Encrypt Data Stream

Specifies whether or not data is encrypted when the FTP client is configured to use SSL/TLS encryption.When this checkbox is selected, all communication between the your computer and the FTP server is encrypted. When this checkbox is cleared, the FTP command channel (which is used for all FTP commands, including your user name and password) is encrypted. However, the data channel (which is used for directory listings and the contents of the files you transfer) is not encrypted.


Clear command channel

When this is enabled, FTP Client sends a CCC command to the host. If the host supports this option, this turns off encryption for the command channel only.


SSL/TLS version

Specifies which SSL or TLS version to use. TLS Version 1.0 is the newer protocol and is used by default.


Retrieve and validate certificate chain

Specifies whether certificates presented for host authentication are checked to determine if they are valid and signed by a trusted CA.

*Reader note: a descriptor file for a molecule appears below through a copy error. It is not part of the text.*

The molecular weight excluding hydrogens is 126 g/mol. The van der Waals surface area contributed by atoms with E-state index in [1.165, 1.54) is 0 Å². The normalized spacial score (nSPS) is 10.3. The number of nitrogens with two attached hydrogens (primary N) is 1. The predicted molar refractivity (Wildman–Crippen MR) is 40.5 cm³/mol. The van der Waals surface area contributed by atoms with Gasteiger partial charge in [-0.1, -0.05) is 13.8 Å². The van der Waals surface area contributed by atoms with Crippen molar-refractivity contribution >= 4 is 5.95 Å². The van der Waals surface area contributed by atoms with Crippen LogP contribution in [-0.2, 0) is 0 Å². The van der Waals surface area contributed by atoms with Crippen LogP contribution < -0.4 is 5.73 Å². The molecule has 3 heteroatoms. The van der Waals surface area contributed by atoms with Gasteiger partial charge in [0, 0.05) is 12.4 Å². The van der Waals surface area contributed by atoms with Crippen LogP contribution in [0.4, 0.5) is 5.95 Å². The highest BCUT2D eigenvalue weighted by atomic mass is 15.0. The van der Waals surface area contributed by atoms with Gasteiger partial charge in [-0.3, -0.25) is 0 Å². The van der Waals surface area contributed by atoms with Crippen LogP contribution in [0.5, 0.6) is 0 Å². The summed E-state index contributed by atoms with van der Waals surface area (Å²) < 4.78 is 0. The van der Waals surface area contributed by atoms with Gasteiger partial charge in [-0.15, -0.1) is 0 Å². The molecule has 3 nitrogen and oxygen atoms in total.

Caution: Clearing this setting creates a security risk by allowing host authentication with unvalidated certificates.


Note:Certificate validation is required when SSL/TLS version is set to TLS Version 1.0 (the newer protocol and the default). To clear this setting (which disables certificate validation), you must set SSL/TLS version to SSL Version 3.0.


Implicit SSL/TLS connection

By default the FTP Client makes SSL/TLS connections using Explicit security. In order to establish the SSL connection, explicit security requires that the FTP client issue a specific command (AUTH TLS) to the FTP server after establishing a connection. If the server gives a success response, the client begins the TLS negotiation. The default FTP server port (21) is used.

When you select Implicit SSL/TLS Connection, the Reflection FTP Client uses Implicit security. Implicit security automatically begins with an SSL connection as soon as the FTP client connects to the server; no AUTH TLS command is sent prior to the TLS negotiation.